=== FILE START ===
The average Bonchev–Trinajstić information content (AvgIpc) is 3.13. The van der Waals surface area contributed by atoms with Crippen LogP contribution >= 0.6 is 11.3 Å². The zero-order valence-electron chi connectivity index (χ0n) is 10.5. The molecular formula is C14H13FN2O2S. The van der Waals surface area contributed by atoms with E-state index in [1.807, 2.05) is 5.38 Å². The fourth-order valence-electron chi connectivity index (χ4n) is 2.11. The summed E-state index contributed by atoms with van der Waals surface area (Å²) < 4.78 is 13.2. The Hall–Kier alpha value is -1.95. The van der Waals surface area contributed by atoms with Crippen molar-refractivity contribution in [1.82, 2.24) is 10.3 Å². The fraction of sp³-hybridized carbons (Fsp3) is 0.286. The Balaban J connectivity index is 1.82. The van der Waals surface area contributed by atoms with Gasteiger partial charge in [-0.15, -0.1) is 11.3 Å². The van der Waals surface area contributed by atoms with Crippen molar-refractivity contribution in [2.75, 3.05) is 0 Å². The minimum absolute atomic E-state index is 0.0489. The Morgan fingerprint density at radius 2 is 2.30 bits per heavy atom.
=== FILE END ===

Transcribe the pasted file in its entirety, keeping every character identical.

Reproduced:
The average Bonchev–Trinajstić information content (AvgIpc) is 3.13. The van der Waals surface area contributed by atoms with Crippen LogP contribution >= 0.6 is 11.3 Å². The zero-order valence-electron chi connectivity index (χ0n) is 10.5. The molecular formula is C14H13FN2O2S. The van der Waals surface area contributed by atoms with E-state index in [1.807, 2.05) is 5.38 Å². The fourth-order valence-electron chi connectivity index (χ4n) is 2.11. The summed E-state index contributed by atoms with van der Waals surface area (Å²) < 4.78 is 13.2. The Hall–Kier alpha value is -1.95. The van der Waals surface area contributed by atoms with Crippen molar-refractivity contribution in [1.82, 2.24) is 10.3 Å². The fraction of sp³-hybridized carbons (Fsp3) is 0.286. The Balaban J connectivity index is 1.82. The van der Waals surface area contributed by atoms with Gasteiger partial charge in [-0.15, -0.1) is 11.3 Å². The van der Waals surface area contributed by atoms with Crippen molar-refractivity contribution in [2.75, 3.05) is 0 Å². The minimum absolute atomic E-state index is 0.0489. The Morgan fingerprint density at radius 2 is 2.30 bits per heavy atom.